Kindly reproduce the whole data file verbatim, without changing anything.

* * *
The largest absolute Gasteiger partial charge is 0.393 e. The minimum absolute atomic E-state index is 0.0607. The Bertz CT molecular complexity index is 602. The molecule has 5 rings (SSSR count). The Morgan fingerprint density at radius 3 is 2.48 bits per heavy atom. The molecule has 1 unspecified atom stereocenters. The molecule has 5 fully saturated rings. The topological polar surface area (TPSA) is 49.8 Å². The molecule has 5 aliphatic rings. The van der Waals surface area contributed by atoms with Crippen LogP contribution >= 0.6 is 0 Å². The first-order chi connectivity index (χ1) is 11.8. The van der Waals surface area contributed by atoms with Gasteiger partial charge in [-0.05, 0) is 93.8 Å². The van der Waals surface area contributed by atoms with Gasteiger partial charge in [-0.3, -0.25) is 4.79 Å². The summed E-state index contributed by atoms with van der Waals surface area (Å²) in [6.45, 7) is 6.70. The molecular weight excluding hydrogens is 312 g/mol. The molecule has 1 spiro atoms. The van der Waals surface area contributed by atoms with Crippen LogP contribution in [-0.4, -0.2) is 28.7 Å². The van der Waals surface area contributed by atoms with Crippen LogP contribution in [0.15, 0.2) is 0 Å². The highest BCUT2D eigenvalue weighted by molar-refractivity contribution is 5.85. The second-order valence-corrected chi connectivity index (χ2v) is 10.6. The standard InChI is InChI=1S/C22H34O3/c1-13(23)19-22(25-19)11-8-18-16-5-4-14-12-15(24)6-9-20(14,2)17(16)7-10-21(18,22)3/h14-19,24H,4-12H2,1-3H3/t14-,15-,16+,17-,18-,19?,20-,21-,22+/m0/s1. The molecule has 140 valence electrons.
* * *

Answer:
The largest absolute Gasteiger partial charge is 0.393 e. The minimum absolute atomic E-state index is 0.0607. The Bertz CT molecular complexity index is 602. The molecule has 5 rings (SSSR count). The Morgan fingerprint density at radius 3 is 2.48 bits per heavy atom. The molecule has 1 unspecified atom stereocenters. The molecule has 5 fully saturated rings. The topological polar surface area (TPSA) is 49.8 Å². The molecule has 5 aliphatic rings. The van der Waals surface area contributed by atoms with Crippen LogP contribution >= 0.6 is 0 Å². The first-order chi connectivity index (χ1) is 11.8. The van der Waals surface area contributed by atoms with Gasteiger partial charge in [-0.05, 0) is 93.8 Å². The van der Waals surface area contributed by atoms with Gasteiger partial charge in [-0.3, -0.25) is 4.79 Å². The summed E-state index contributed by atoms with van der Waals surface area (Å²) in [6.45, 7) is 6.70. The molecular weight excluding hydrogens is 312 g/mol. The molecule has 1 spiro atoms. The van der Waals surface area contributed by atoms with Crippen LogP contribution in [-0.4, -0.2) is 28.7 Å². The van der Waals surface area contributed by atoms with Crippen LogP contribution in [0.15, 0.2) is 0 Å². The highest BCUT2D eigenvalue weighted by molar-refractivity contribution is 5.85. The second-order valence-corrected chi connectivity index (χ2v) is 10.6. The standard InChI is InChI=1S/C22H34O3/c1-13(23)19-22(25-19)11-8-18-16-5-4-14-12-15(24)6-9-20(14,2)17(16)7-10-21(18,22)3/h14-19,24H,4-12H2,1-3H3/t14-,15-,16+,17-,18-,19?,20-,21-,22+/m0/s1. The molecule has 140 valence electrons.